As an example:

We can say that $\text{ralph}\sqsubseteq\text{creature}$ and that creature is closer to $\top$ and ralph is closer to $\bot$.

This example shows that it is possible to have a provable definition of the order of inheritance that allows us now to make mathematical assertions and proofs on the inheritance of that program. We know that all MythicalCreature objects can never steal_souls so we can ignore that possibility.

It is one use of a lattice in static program analysis and in a larger context Order Theory. However, there are many other ways of using Order Theory to prove things about a program including monotonism, continuity, and fixed points to name a few.

# Assertions

Our first goal is to have a sound mathematical definition of each element of a program so that we can assert behavior about that program. Since it is completely possible to execute a program in theory that could never happen in practice, it is important to know for certain that it really could never happen.

In math, we can prove that $\sqrt{2}$ is irrational by contradiction, but we have to make assumptions like mutually-prime, natural number numerator/denominator pairs are rational and we must define a strict set of rules for rationality, mathematical operations and what numbers really are. (If you haven’t taken the chance to take a mathematical analysis class, I encourage you to).

Fortunately for Mathematicians, we can and have proven these things, so we can say with certainty that $\sqrt{2}$ is irrational. And fortunately for us, since we have Order Theory, we can prove things about a finite set of elements that make up a program so that we can make assertions about it, like this program will run perfectly 999 times and then start blowing up memory usage. Or as I mentioned in my post on dalvik, we know that the garbage collector will never factor into the concerns of the application, because it runs in a separate environment.

## Security

Security is really a subset of assertions, where the assertions are things like: this program cannot access a remote server, there is no way for a user to leave the bounds of the application from within the application, there is a reachable path of execution that will crash the device

# Caveats

One major issue with static program analysis, is two fold: it needs access to the source and that source should not be obfuscated.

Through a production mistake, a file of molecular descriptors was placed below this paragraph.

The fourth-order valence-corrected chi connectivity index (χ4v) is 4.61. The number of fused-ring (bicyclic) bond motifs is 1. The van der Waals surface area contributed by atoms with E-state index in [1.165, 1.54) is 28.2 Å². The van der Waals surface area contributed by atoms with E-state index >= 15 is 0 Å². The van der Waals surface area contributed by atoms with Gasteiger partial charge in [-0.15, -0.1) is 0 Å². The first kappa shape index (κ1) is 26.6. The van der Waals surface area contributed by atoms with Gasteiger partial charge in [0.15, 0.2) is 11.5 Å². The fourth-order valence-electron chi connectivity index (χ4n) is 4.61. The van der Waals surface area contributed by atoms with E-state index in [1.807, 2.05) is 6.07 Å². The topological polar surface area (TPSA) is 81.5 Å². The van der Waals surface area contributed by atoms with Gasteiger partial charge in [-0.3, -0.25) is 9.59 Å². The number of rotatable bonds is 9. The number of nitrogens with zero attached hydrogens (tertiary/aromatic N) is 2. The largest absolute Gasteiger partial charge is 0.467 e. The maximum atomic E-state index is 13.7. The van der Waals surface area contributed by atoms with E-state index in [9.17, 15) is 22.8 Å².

To be fair, the research that we are doing is on Dalvik byte-code, so we could disassemble any application. It is also for the military, so it well within the bounds of operation to know that we will have access to any code that could potentially be added to a device.

The reason why code obfuscation is an issue, is that there are limitations in how you can abstractly interpret and ultimately analyse a program. Take my professor’s example of proving that the result of $4\times -3$ is negative without computing it is $-12$ and turn it into code:

We would convert this to $\alpha(4) \otimes \alpha(-3)$ which would reduce to $\{-\}$, a negative.

What if we made one of the numbers into a variable?

That is easy enough, we could have easy just substituted in or did an environment lookup. (For details on that see substitution and implementing substitution).

What if we make it even harder, by making each number a lambda that creates a number?

Ok, well, that is easy enough, we could just beta reduce. That would be perfect except for the small fact that this quickly becomes undecidable as the obfuscation gets worse. (For implementation details of reduction, see my post on reduction)

So, code obfuscation has the ability to make it impractical to do static program analysis.

# Conclusion

The goals of Static Program Analysis lend themselves well to the field of security. This is particularly true for controlled environments like government. While it is not a be-all-end-all answer for security, it should allow us to make strong assertions about the behavior of Andriod applications.